The skin was cast from a variety of old skin moulds, originally produced for monsters in other films I've made. I keep re-using those moulds over and over. As you can see I've added a dark green tint to the latex during the casting process.

 Here's the puppet with a light coating of PAX paint (Pros-Aide glue plus acrylic paint)..

..And here it is with acrylic airbrush shading and detailing.
 I am a frequent user of pearly plastic scrapbooking beads to simulate glowing eyes. The thing is, these half-beads reflect light shone at them right back into the camera at all angles, so you'll always get a sinisterly glowing red dot (or whatever colour you're using) staring back at you from the centre of the “Eye”, even if your puppet isn't lighted very well. Much simpler and cheaper than using small electric lights.

 As you can see, this puppet isn't very big; just about a foot tall. All in all, this puppet took about four days to build from start to finish. As I said, I didn't want to dwell too much on details, but focus on the essence of this very famous character. Hopefully I managed to do him justice.

 This puppet will be used in a project just nearing completion now, where he'll be seen in a short four second clip. But so far the reaction to this puppet in various social media has been so good that I'm already thinking of using it a bit more elaborately. One day I'll probably make another version, which is done with more consideration. For now, this fellow will do, I'm sure... A great wailing shall be heard, and the cities of man shall fall before his might!!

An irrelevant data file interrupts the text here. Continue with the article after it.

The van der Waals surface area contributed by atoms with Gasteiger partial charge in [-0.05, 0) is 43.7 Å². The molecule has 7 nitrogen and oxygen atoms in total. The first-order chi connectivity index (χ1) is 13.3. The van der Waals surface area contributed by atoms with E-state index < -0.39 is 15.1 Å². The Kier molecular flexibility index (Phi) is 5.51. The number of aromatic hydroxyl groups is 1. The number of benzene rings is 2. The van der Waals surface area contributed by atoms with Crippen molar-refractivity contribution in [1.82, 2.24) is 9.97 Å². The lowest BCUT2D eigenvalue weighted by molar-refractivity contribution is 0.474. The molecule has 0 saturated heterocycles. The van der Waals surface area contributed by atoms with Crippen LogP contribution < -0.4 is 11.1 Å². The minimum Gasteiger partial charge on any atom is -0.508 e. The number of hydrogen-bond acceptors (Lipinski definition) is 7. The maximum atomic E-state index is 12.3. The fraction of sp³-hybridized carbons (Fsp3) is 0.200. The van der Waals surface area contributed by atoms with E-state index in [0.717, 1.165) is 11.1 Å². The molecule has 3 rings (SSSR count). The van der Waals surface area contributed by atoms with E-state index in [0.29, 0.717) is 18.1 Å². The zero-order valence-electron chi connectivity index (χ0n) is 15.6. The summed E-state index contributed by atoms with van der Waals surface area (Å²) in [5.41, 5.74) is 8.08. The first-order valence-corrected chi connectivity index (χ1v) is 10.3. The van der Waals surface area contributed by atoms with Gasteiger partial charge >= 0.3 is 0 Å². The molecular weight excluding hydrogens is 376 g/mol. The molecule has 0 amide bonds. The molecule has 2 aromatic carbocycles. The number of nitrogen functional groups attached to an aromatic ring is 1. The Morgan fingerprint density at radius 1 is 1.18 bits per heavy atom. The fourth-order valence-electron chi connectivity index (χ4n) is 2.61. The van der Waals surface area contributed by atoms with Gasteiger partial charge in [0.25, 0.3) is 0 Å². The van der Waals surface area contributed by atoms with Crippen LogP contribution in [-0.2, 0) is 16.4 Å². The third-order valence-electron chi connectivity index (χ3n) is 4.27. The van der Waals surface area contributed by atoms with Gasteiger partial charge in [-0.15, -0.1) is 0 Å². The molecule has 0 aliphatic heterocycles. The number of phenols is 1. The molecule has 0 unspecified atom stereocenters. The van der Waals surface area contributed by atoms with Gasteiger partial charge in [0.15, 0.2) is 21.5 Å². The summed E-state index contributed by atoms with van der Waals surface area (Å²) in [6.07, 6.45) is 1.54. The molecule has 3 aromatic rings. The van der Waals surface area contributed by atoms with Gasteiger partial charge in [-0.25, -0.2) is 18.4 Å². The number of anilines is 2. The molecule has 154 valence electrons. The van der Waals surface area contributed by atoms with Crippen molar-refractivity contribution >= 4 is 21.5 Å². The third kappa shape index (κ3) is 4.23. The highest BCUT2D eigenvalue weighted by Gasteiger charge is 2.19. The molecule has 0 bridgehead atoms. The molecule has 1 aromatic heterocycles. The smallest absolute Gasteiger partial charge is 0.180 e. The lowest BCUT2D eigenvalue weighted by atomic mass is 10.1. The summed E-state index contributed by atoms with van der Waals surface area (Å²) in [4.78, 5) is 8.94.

By the way, my favourite all-time version of Cthulhu is this knitted one, made for me a few years back by German knitting artist Hecateslight Muse on Elfwood and Deviantart.


Ken C. Tyner said...

That creature looks amazing! I can't wait to see the new film!

Richard Svensson said...

Thanks! He'll probably be featured in a couple of projects.

David P. Geister said...


McTodd said...

As ever I am gobsmacked by your ability to create the most wonderful creatures, all the more so as you use the build-up technique. I am currently faffing around making my latest stopmo beastie and have elected to use the build-up technique, but never again! I just really cannot get on with it, which induces in me even more admiration for your superb results!

David P. Geister said...

As usual, your work inspires me. The use of the craft "gem" for eyes is such a simple and effective approach. I bow down before the creator of "The Elder Gods", and thank you.